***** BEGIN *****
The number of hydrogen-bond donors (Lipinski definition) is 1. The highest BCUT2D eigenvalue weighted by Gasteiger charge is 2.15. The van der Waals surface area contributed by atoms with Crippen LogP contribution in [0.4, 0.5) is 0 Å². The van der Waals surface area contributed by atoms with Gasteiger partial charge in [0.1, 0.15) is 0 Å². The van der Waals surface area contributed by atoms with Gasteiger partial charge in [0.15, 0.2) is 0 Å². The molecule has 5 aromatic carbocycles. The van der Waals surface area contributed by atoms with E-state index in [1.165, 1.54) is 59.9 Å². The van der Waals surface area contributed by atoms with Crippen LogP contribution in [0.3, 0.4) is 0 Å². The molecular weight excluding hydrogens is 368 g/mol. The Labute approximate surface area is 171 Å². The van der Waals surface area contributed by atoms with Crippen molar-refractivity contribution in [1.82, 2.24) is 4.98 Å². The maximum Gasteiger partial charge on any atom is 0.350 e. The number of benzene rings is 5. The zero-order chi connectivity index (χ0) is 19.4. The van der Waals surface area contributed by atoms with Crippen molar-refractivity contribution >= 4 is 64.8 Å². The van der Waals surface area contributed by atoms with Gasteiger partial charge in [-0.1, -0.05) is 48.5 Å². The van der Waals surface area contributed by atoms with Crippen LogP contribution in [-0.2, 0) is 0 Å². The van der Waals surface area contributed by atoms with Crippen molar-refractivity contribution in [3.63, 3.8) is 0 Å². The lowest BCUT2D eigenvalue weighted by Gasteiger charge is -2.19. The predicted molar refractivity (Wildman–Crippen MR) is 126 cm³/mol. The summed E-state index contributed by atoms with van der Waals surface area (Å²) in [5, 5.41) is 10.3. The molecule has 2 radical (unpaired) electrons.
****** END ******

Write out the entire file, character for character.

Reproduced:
The number of hydrogen-bond donors (Lipinski definition) is 1. The highest BCUT2D eigenvalue weighted by Gasteiger charge is 2.15. The van der Waals surface area contributed by atoms with Crippen LogP contribution in [0.4, 0.5) is 0 Å². The van der Waals surface area contributed by atoms with Gasteiger partial charge in [0.1, 0.15) is 0 Å². The van der Waals surface area contributed by atoms with Gasteiger partial charge in [0.15, 0.2) is 0 Å². The molecule has 5 aromatic carbocycles. The van der Waals surface area contributed by atoms with E-state index in [1.165, 1.54) is 59.9 Å². The van der Waals surface area contributed by atoms with Crippen LogP contribution in [0.3, 0.4) is 0 Å². The molecular weight excluding hydrogens is 368 g/mol. The Labute approximate surface area is 171 Å². The van der Waals surface area contributed by atoms with Crippen molar-refractivity contribution in [1.82, 2.24) is 4.98 Å². The maximum Gasteiger partial charge on any atom is 0.350 e. The number of benzene rings is 5. The zero-order chi connectivity index (χ0) is 19.4. The van der Waals surface area contributed by atoms with Crippen molar-refractivity contribution >= 4 is 64.8 Å². The van der Waals surface area contributed by atoms with Gasteiger partial charge in [-0.1, -0.05) is 48.5 Å². The van der Waals surface area contributed by atoms with Crippen LogP contribution in [-0.2, 0) is 0 Å². The van der Waals surface area contributed by atoms with Crippen molar-refractivity contribution in [3.63, 3.8) is 0 Å². The lowest BCUT2D eigenvalue weighted by Gasteiger charge is -2.19. The predicted molar refractivity (Wildman–Crippen MR) is 126 cm³/mol. The summed E-state index contributed by atoms with van der Waals surface area (Å²) in [5, 5.41) is 10.3. The molecule has 2 radical (unpaired) electrons.